FEBRUARY 17th 2019
For Better or Worse
This morning we are kicking off a new 3-week focus on the subject of relationships. I’d like to clarify that while the main focus will center around marriage and dating; the principles we apply to our lives because they come from Jesus, also apply to our relationships with our children, parents, co-workers, church relations and pretty much anyone we come into contact with on a regular basis.
For Better or Worse – Part 2
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This morning we are diving into part 2 of For Better or Worse. Last week we looked at the 5 love languages from Dr. Gary Chapman
The 5 Love Languages
l. Words of affirmation – using words to build up the other person. “Thanks for
taking out the garbage.” Not – “It’s about time you took the garbage out. The
flies were going to carry it out for you.”
2. Gifts – a gift says, “I’m thinking about you. You’ve heard the phrase, “it’s the thought that counts”…… that’s not a cop-out to not get a gift because the rest of it looks like this…” it’s the thought that propelled me to go out and get this for you that counts.”
3. Acts of Service – Doing something for your spouse that you know they would
like. Cooking a meal, washing dishes, vacuuming floors, are all acts of service. And if you’re keeping points… no points are given if you’re being asked to do those things. You may do the act but because you didn’t initiate it on your own…. it won’t communicate that you value them.
4. Quality time – by which I mean, giving your spouse your undivided attention.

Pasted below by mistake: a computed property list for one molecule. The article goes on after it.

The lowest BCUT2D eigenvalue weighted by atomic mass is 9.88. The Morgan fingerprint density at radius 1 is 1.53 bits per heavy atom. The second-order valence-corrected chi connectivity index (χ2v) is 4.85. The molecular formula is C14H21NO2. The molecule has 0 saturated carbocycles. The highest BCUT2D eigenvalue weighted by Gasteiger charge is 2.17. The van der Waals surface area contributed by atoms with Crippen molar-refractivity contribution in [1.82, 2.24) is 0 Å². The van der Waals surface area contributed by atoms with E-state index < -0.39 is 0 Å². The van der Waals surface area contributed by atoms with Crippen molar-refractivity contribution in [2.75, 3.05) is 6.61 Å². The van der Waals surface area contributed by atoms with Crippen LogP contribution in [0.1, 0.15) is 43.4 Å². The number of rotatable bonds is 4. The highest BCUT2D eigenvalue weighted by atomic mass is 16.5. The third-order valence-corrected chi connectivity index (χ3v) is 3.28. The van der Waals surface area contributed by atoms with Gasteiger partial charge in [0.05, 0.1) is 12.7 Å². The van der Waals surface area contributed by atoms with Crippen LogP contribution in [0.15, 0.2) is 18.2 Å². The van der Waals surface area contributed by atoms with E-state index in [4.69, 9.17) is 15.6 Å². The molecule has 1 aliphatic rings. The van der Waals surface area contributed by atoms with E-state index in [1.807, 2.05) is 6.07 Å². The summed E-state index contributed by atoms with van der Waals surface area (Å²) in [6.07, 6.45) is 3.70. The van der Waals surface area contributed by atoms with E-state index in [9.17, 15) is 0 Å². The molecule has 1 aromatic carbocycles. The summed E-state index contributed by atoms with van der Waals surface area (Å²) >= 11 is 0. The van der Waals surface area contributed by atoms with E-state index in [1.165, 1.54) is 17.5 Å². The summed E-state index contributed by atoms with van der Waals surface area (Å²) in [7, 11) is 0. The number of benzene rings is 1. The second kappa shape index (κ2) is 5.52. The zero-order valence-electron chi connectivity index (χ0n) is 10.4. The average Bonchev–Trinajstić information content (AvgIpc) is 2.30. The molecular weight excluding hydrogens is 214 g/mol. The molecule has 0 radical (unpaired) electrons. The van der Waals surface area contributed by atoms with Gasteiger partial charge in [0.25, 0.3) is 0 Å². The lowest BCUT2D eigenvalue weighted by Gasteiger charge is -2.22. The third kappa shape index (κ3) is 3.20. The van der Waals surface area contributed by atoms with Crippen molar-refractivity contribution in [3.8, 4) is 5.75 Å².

Taking a walk together or sitting on the couch with the TV off – talking and
5. Physical touch-holding hands, hugging, kissing, sexual intercourse, are all
expressions of love.
Last week we took a look at the two essentials for a long term healthy marriage and we got to the first one:
1.) The two individuals in the marriage must feel loved and appreciated.
This morning, we’re going to take a look at the second one, which is:
2.) Must deal effectively with your failures.
There are no perfect people in marriage. No perfect kids. No perfect grandparents. No perfect husbands and no perfect wives.
We are all going to make mistakes and when we do there is a proper way to deal with those situations.
Ephesians 4:32 tells us…
And be kind to one another, tenderhearted, forgiving one another, even as God in Christ forgave you. Ephesians 4:32 NKJV
We need to understand something this morning, everything that I’m about to tell you how it relates to you and others is built on the premise of how God relates to us.
How Does God Forgive Us?
If we confess our sins, He is faithful and just to forgive us our sins and to cleanse us from all unrighteousness.I John 1:9 NKJV
He who covers his sins will not prosper, But whoever confesses and forsakes them will have mercy. Proverbs 28:13 NKJV
Repent therefore and be converted, that your sins may be blotted out, so that times of refreshing may come from the presence of the Lord, Acts 3:19 NKJV
When we sin and we do things God says specifically not to do– If we don’t ever admit we wronged Him and stop doing that/those sins it puts a wall between us and Him. It blocks us being able to have a proper relationship with Him.
Isaiah 59:2 tells us this.
But your iniquities have separated you from your God, And your sins have hidden His face from you So that He will not hear. Isaiah 59:2 NKJV
This same barrier happens when we wrong one another. In fact, Jesus felt so strongly about this principle that he said in Matthew 5:23-24
Therefore if you bring your gift to the altar, and there remember that your brother has something against you, leave your gift there before the altar and go your way. First, be reconciled to your brother, and then come and offer your gift. Matthew 5:23-24 NKJV
For many of us, it’s hard to apologize. In fact, in a nationwide survey; studies found that 10% of the population never apologize, most of which are men.